Ruth Follows Naomi
March 22 - Nº 81 Ruth 1 – 2
During the time of the judges, there was a famine in Israel. A man named Elimelek, who lived in Bethlehem, decided to take his wife Naomi along with their two sons and move to Moab. But things didn’t go very well once they got there. Elimelek died and the two sons married Moabite women. After about ten years, both sons died. Naomi was left with her two daughters-in-law, Orpah and Ruth. When she heard that God had brought rain and food to Israel, Naomi decided it was time for her to go home. Although her daughters-in-law wanted to accompany her, she tried to convince them to stay in Moab. “I have no more sons to give you,” she explained. “It is much better for you to go to your own homes. Life with me will be very bitter.” She prayed that God would be kind to them since they had been very kind to her. She also prayed that they would each find another man to marry. Orpah understood and kissed Naomi goodbye. But Ruth clung to her and said, “I won’t leave you! Wherever you go, I will go. Wherever you live, I will live. Your people will be my people. Your God will be my God.” Naomi finally gave in and allowed Ruth to accompany her back to Bethlehem. When they arrived, the whole town heard the news. “Can this really be Naomi?” they wondered. “Don’t call me Naomi anymore,” she insisted. “Naomi means pleasant. Call me Mara, which means bitter, because God has caused my life to become very bitter.” And life was tough. Naomi and Ruth had no money and no income. Fortunately, it was time for the barley harvest, and one of God’s laws provided for poor people to pick up any grain that was left behind in the fields during the harvest. This was called ‘gleaning’ (see Deuteronomy 24:19-22). So, Ruth went to a field to glean barley. The field happened to be owned by a man named Boaz. When he came to check on his workers, he noticed Ruth and asked his foreman, “Who is that young woman?” The foreman replied, “She is the Moabite who came here with Naomi. She is a hard worker.” Boaz approached Ruth. “I want you to stay here and work alongside the women who work for me,” he said. Do whatever they do. As a matter of fact, drink from the water I provide for them. I will make sure no one harms you.” Ruth bowed her head and asked him, “Why would you take such good care of a foreigner?” Boaz replied, “I’ve been told how well you treated Naomi. You left your parents and your country to come here to take care of her. May the Lord richly bless you for what you have done!” At mealtime Boaz gave her food and privately instructed his men to leave extra grain for her. After working all day, Ruth brought Naomi 30 pounds of barley, as well as leftovers from the meal Boaz had provided! When Ruth mentioned Boaz’s name, Naomi was shocked. “Oh Ruth!” she exclaimed. “He is a close relative of ours. Stay in his field and you will be safe!” So, Ruth gleaned in the fields of Boaz until the barley and wheat harvests ended.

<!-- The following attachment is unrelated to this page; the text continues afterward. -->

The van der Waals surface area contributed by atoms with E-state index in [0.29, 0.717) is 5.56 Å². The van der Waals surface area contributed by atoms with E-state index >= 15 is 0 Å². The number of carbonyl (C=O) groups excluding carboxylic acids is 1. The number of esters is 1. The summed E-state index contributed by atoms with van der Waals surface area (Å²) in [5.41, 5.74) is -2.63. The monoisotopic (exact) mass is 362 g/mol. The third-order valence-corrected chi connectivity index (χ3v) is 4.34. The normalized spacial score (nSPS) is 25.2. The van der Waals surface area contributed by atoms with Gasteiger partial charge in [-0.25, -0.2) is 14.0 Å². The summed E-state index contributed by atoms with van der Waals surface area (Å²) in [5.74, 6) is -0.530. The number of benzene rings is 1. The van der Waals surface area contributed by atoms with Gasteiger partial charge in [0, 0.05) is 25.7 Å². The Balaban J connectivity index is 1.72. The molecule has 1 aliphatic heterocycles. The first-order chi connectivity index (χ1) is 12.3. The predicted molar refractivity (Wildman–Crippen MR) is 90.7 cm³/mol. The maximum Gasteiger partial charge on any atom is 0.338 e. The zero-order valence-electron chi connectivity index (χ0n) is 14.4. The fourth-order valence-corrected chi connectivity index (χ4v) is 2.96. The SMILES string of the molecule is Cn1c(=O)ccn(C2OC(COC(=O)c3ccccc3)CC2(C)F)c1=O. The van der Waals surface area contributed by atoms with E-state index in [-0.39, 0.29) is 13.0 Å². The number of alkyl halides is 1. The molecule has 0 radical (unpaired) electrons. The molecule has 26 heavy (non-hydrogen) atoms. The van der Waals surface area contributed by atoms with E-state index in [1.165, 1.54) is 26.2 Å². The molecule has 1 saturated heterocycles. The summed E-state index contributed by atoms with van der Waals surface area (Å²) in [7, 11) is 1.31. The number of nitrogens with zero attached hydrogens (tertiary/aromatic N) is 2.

Do you have a person in your life who is both a mentor and a friend—like Ruth had Naomi? If not, look for someone you trust who can lead you closer to Jesus. Ask them if you can follow them. And don’t forget to be there for them when they need you!